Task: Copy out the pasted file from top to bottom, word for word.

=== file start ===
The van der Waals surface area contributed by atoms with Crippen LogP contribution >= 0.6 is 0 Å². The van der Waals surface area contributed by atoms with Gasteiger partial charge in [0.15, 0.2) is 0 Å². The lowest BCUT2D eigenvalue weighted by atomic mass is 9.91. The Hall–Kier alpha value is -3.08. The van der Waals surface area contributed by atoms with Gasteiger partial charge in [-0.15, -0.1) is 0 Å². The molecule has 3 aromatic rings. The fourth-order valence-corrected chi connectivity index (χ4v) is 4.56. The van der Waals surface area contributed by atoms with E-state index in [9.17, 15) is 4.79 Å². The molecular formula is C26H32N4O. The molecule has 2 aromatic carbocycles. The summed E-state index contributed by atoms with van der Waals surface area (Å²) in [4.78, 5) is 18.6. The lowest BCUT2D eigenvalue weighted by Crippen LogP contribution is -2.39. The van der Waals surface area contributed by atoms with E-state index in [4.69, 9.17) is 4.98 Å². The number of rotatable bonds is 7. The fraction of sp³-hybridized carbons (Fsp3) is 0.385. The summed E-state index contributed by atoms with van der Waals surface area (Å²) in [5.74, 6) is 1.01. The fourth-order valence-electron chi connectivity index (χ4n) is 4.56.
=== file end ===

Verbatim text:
The van der Waals surface area contributed by atoms with Crippen LogP contribution >= 0.6 is 0 Å². The van der Waals surface area contributed by atoms with Gasteiger partial charge in [0.15, 0.2) is 0 Å². The lowest BCUT2D eigenvalue weighted by atomic mass is 9.91. The Hall–Kier alpha value is -3.08. The van der Waals surface area contributed by atoms with Gasteiger partial charge in [-0.15, -0.1) is 0 Å². The molecule has 3 aromatic rings. The fourth-order valence-corrected chi connectivity index (χ4v) is 4.56. The van der Waals surface area contributed by atoms with E-state index in [9.17, 15) is 4.79 Å². The molecular formula is C26H32N4O. The molecule has 2 aromatic carbocycles. The summed E-state index contributed by atoms with van der Waals surface area (Å²) in [4.78, 5) is 18.6. The lowest BCUT2D eigenvalue weighted by Crippen LogP contribution is -2.39. The van der Waals surface area contributed by atoms with E-state index in [4.69, 9.17) is 4.98 Å². The number of rotatable bonds is 7. The fraction of sp³-hybridized carbons (Fsp3) is 0.385. The summed E-state index contributed by atoms with van der Waals surface area (Å²) in [5.74, 6) is 1.01. The fourth-order valence-electron chi connectivity index (χ4n) is 4.56.